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Nature. 2014 Oct 2;514(7520):88-91. doi: 10.1038/nature13538. Epub 2014 Jul 2.

Molecular basis of adaptation to high soil boron in wheat landraces and elite cultivars.

Author information

1
1] Australian Centre for Plant Functional Genomics, School of Agriculture, Food and Wine, University of Adelaide, Waite Campus, Urrbrae, South Australia 5064, Australia [2].
2
1] Australian Centre for Plant Functional Genomics, School of Agriculture, Food and Wine, University of Adelaide, Waite Campus, Urrbrae, South Australia 5064, Australia [2] Leibniz Institute of Plant Genetics and Crop Plant Research (IPK), Genebank Department, Corrensstrasse 3, D-06466 Gatersleben, Germany [3].
3
Australian Centre for Plant Functional Genomics, School of Agriculture, Food and Wine, University of Adelaide, Waite Campus, Urrbrae, South Australia 5064, Australia.
4
School of Agriculture, Food and Wine, University of Adelaide, Waite Campus, Urrbrae, South Australia 5064, Australia.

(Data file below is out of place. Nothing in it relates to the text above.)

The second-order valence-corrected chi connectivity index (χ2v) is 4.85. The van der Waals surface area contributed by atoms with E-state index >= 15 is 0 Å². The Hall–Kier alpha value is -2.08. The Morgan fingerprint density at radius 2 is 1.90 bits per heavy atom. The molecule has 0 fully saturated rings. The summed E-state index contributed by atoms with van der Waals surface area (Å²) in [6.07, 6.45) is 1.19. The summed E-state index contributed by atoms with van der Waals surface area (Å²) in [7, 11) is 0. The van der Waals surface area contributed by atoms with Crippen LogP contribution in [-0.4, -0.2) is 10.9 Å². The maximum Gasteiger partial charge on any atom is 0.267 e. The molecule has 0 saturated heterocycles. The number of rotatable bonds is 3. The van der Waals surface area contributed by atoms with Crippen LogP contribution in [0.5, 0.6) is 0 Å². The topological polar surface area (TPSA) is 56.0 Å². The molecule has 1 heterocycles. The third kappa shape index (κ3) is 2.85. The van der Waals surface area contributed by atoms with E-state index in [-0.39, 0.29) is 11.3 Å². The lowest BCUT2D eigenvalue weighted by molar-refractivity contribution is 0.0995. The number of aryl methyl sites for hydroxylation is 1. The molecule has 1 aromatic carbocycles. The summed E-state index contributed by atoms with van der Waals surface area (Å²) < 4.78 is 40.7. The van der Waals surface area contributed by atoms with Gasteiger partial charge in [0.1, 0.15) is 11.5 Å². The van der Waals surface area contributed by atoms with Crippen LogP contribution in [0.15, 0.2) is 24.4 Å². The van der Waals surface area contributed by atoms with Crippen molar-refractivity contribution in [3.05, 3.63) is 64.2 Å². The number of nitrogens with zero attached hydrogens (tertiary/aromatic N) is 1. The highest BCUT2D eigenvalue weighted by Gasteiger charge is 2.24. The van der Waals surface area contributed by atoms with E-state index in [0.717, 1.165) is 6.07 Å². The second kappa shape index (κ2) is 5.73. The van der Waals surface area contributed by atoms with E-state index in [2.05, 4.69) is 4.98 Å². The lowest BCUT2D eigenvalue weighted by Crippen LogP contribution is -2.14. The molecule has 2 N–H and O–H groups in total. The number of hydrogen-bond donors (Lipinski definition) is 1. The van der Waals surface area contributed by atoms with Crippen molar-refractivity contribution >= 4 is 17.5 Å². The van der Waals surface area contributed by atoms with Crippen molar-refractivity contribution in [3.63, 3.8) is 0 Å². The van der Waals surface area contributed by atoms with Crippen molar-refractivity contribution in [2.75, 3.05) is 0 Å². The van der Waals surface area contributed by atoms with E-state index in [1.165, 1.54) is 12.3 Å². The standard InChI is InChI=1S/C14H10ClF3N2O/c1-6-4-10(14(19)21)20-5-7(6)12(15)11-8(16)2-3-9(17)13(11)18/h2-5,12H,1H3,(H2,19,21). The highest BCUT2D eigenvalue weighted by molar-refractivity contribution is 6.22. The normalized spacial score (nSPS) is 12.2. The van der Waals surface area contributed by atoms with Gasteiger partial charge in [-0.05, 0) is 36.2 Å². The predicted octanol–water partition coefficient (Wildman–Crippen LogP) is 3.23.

Abstract

Environmental constraints severely restrict crop yields in most production environments, and expanding the use of variation will underpin future progress in breeding. In semi-arid environments boron toxicity constrains productivity, and genetic improvement is the only effective strategy for addressing the problem. Wheat breeders have sought and used available genetic diversity from landraces to maintain yield in these environments; however, the identity of the genes at the major tolerance loci was unknown. Here we describe the identification of near-identical, root-specific boron transporter genes underlying the two major-effect quantitative trait loci for boron tolerance in wheat, Bo1 and Bo4 (ref. 2). We show that tolerance to a high concentration of boron is associated with multiple genomic changes including tetraploid introgression, dispersed gene duplication, and variation in gene structure and transcript level. An allelic series was identified from a panel of bread and durum wheat cultivars and landraces originating from diverse agronomic zones. Our results demonstrate that, during selection, breeders have matched functionally different boron tolerance alleles to specific environments. The characterization of boron tolerance in wheat illustrates the power of the new wheat genomic resources to define key adaptive processes that have underpinned crop improvement.

PMID:
25043042
DOI:
10.1038/nature13538
[Indexed for MEDLINE]

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